Rins: “We’ll stay grounded and not get carried away”

The Ecstar Suzuki man isn’t letting his early season success get to his head despite eight consecutive top five finishes

After collecting your maiden premier class win, following it up with a comfortable second place at your home Grand Prix and sitting just a solitary point behind a five-time MotoGP™ World Champion; you could probably see why someone would start to get ever-so slightly carried away.

That’s not the case for Team Esctar Suzuki’s Alex Rins, however, with the young Spaniard declaring he will ‘stay grounded’ after a superlative start to the 2019 World Championship.

Why? Well, he heads to the Shark Helmets Grand Prix de France knowing he’s only ever raced at Le Mans on one previous occasion, in 2018 after missing the French GP in his debut season due to injury. And, he finished that race in tenth, which surely won’t be good enough this year if he wants to keep his title charge rolling.

Rins also admits that, although his Sunday’s over the past six months have been exceptional with Jerez extending his run of finishing inside the top five to eight races, his Saturday’s have been below par. The 23-year-old has failed to qualify on the front two rows of the grid all season long, with Rins consequently saying this is an area he “definitely needs to work on” this weekend and beyond.

“The latest results have been very positive,” said the Americas GP winner. “But we’ll stay grounded and not get carried away. We need to follow our path, which is to improve race by race. We know that Le Mans can be a tricky circuit for us as it is mainly ‘stop and go’, but at the same time the growth we’ve done with the bike compared to last year, and my increased experience could be two important factors for a good race in France.”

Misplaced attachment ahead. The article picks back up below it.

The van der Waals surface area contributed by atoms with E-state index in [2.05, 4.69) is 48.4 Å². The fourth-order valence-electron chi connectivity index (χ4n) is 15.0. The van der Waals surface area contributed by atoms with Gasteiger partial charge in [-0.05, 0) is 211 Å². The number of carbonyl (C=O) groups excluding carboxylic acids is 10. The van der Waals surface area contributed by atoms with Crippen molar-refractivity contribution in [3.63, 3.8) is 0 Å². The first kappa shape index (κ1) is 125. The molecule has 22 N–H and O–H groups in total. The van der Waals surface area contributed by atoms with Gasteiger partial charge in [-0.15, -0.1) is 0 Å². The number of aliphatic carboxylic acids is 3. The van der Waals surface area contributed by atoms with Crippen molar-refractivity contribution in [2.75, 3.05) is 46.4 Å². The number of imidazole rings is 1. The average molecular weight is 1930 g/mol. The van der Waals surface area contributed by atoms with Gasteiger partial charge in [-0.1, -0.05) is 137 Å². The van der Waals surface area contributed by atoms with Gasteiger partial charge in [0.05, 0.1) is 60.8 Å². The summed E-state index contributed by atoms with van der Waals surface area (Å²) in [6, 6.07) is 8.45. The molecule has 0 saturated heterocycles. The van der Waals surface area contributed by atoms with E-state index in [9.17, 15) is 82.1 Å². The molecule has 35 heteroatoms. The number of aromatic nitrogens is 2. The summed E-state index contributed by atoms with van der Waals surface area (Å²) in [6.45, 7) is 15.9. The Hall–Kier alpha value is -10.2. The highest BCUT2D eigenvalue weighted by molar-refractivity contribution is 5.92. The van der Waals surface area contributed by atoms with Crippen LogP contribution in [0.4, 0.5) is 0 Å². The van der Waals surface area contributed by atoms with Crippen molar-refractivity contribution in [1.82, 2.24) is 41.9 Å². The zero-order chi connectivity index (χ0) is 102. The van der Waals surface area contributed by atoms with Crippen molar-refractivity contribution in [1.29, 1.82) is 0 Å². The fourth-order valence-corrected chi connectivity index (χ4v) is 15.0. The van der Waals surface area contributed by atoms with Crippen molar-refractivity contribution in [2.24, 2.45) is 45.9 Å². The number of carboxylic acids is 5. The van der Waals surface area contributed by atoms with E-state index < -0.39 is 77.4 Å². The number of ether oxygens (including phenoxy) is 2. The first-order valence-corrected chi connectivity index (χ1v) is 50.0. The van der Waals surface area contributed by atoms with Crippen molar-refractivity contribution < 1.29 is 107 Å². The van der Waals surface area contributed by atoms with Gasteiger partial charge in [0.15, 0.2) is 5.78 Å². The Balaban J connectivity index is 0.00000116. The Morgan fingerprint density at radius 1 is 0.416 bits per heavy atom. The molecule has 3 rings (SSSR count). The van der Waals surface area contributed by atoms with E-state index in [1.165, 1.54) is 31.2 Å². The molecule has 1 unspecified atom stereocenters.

Rins’ crew chief, Manuel Cazeaux, went into more depth as to how the factory outfit will look to best manage the ‘stop and go’ nature of Le Mans: “Le Mans is a classic European circuit and it’s tricky from a technical point of view. 80% of the track is ‘stop and go’ with braking at angles and hard acceleration from low speed. You need good traction as the tendency is for the bike to wheelie.”

Although sitting just a point behind Marc Marquez (Repsol Honda Team) in the standings prior to Le Mans, it’s hard not to wonder if it could have been the number 42 leading the way if he’d found better pace during his time attacks on a Saturday. But his qualifying struggles have been a staple part of Rins’ MotoGP™ career, with just one front row start in 35 attempts; something that he is well aware of.

“We know the points we definitely need to work on to improve further, one of them is qualifying. We must be aware that we have a competitive package and we need to keep the positive trend to place ourselves at the top.”

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